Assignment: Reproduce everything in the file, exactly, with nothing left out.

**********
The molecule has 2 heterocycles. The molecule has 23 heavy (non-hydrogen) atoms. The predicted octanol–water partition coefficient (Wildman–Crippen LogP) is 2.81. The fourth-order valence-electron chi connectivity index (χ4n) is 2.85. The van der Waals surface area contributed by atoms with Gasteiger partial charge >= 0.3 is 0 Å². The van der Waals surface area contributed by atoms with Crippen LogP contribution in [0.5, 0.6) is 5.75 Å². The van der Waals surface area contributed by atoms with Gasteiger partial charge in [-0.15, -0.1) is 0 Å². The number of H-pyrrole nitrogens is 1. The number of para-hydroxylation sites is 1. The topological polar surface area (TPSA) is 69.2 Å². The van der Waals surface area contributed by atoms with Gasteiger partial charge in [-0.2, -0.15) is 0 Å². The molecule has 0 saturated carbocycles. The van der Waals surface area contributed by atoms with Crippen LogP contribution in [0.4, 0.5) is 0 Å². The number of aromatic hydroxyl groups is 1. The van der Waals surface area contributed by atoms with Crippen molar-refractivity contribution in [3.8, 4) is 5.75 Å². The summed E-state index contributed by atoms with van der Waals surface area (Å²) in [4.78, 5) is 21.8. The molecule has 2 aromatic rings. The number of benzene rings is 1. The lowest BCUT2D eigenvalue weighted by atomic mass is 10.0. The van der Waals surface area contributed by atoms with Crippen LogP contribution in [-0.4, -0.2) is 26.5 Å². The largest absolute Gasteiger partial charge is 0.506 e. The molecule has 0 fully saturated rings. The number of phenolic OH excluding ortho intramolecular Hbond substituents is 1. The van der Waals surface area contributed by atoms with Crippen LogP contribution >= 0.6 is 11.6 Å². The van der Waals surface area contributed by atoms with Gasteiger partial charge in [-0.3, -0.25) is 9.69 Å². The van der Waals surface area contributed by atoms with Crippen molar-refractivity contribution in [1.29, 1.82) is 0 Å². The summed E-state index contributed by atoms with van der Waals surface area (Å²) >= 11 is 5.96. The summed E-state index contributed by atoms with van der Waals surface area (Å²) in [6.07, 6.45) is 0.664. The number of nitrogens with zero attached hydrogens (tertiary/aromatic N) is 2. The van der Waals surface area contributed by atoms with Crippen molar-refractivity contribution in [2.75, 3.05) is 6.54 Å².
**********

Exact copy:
The molecule has 2 heterocycles. The molecule has 23 heavy (non-hydrogen) atoms. The predicted octanol–water partition coefficient (Wildman–Crippen LogP) is 2.81. The fourth-order valence-electron chi connectivity index (χ4n) is 2.85. The van der Waals surface area contributed by atoms with Gasteiger partial charge >= 0.3 is 0 Å². The van der Waals surface area contributed by atoms with Crippen LogP contribution in [0.5, 0.6) is 5.75 Å². The van der Waals surface area contributed by atoms with Gasteiger partial charge in [-0.15, -0.1) is 0 Å². The number of H-pyrrole nitrogens is 1. The number of para-hydroxylation sites is 1. The topological polar surface area (TPSA) is 69.2 Å². The van der Waals surface area contributed by atoms with Gasteiger partial charge in [-0.2, -0.15) is 0 Å². The molecule has 0 saturated carbocycles. The van der Waals surface area contributed by atoms with Crippen LogP contribution in [0.4, 0.5) is 0 Å². The number of aromatic hydroxyl groups is 1. The van der Waals surface area contributed by atoms with Crippen molar-refractivity contribution in [3.8, 4) is 5.75 Å². The summed E-state index contributed by atoms with van der Waals surface area (Å²) in [4.78, 5) is 21.8. The molecule has 2 aromatic rings. The number of benzene rings is 1. The lowest BCUT2D eigenvalue weighted by atomic mass is 10.0. The van der Waals surface area contributed by atoms with Crippen LogP contribution in [-0.4, -0.2) is 26.5 Å². The largest absolute Gasteiger partial charge is 0.506 e. The molecule has 0 fully saturated rings. The number of phenolic OH excluding ortho intramolecular Hbond substituents is 1. The van der Waals surface area contributed by atoms with Crippen LogP contribution >= 0.6 is 11.6 Å². The van der Waals surface area contributed by atoms with Gasteiger partial charge in [-0.3, -0.25) is 9.69 Å². The van der Waals surface area contributed by atoms with Crippen molar-refractivity contribution in [1.29, 1.82) is 0 Å². The summed E-state index contributed by atoms with van der Waals surface area (Å²) >= 11 is 5.96. The summed E-state index contributed by atoms with van der Waals surface area (Å²) in [6.07, 6.45) is 0.664. The number of nitrogens with zero attached hydrogens (tertiary/aromatic N) is 2. The van der Waals surface area contributed by atoms with Crippen molar-refractivity contribution in [2.75, 3.05) is 6.54 Å².